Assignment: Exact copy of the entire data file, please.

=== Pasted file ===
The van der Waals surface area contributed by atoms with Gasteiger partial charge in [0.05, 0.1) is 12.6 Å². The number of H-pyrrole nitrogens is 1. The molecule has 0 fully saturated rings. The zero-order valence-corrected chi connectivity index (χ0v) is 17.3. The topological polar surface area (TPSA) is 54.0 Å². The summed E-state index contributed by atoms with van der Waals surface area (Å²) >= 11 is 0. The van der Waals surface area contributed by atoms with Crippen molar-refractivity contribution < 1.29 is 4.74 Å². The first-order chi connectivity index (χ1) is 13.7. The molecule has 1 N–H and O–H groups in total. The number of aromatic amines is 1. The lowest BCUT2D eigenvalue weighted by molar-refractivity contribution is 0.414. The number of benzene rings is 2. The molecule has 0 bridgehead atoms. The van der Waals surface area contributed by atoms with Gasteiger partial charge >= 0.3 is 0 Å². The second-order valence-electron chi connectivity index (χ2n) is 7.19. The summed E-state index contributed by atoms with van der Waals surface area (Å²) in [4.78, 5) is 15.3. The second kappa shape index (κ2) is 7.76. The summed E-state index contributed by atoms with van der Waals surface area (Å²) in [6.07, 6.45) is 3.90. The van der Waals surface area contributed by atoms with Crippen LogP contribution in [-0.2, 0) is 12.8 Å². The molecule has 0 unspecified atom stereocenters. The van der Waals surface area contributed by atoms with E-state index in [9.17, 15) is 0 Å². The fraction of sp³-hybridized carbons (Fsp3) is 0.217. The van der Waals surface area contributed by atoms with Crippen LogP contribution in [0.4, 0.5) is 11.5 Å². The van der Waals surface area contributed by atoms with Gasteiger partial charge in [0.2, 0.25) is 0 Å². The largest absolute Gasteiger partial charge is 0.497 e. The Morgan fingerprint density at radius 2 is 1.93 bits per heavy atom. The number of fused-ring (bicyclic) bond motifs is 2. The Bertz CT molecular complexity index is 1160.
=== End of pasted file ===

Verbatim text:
The van der Waals surface area contributed by atoms with Gasteiger partial charge in [0.05, 0.1) is 12.6 Å². The number of H-pyrrole nitrogens is 1. The molecule has 0 fully saturated rings. The zero-order valence-corrected chi connectivity index (χ0v) is 17.3. The topological polar surface area (TPSA) is 54.0 Å². The summed E-state index contributed by atoms with van der Waals surface area (Å²) >= 11 is 0. The van der Waals surface area contributed by atoms with Crippen molar-refractivity contribution < 1.29 is 4.74 Å². The first-order chi connectivity index (χ1) is 13.7. The molecule has 1 N–H and O–H groups in total. The number of aromatic amines is 1. The lowest BCUT2D eigenvalue weighted by molar-refractivity contribution is 0.414. The number of benzene rings is 2. The molecule has 0 bridgehead atoms. The van der Waals surface area contributed by atoms with Gasteiger partial charge >= 0.3 is 0 Å². The second-order valence-electron chi connectivity index (χ2n) is 7.19. The summed E-state index contributed by atoms with van der Waals surface area (Å²) in [4.78, 5) is 15.3. The second kappa shape index (κ2) is 7.76. The summed E-state index contributed by atoms with van der Waals surface area (Å²) in [6.07, 6.45) is 3.90. The van der Waals surface area contributed by atoms with Crippen LogP contribution in [-0.2, 0) is 12.8 Å². The molecule has 0 unspecified atom stereocenters. The van der Waals surface area contributed by atoms with E-state index in [9.17, 15) is 0 Å². The fraction of sp³-hybridized carbons (Fsp3) is 0.217. The van der Waals surface area contributed by atoms with Crippen LogP contribution in [0.4, 0.5) is 11.5 Å². The van der Waals surface area contributed by atoms with Gasteiger partial charge in [0.2, 0.25) is 0 Å². The largest absolute Gasteiger partial charge is 0.497 e. The Morgan fingerprint density at radius 2 is 1.93 bits per heavy atom. The number of fused-ring (bicyclic) bond motifs is 2. The Bertz CT molecular complexity index is 1160.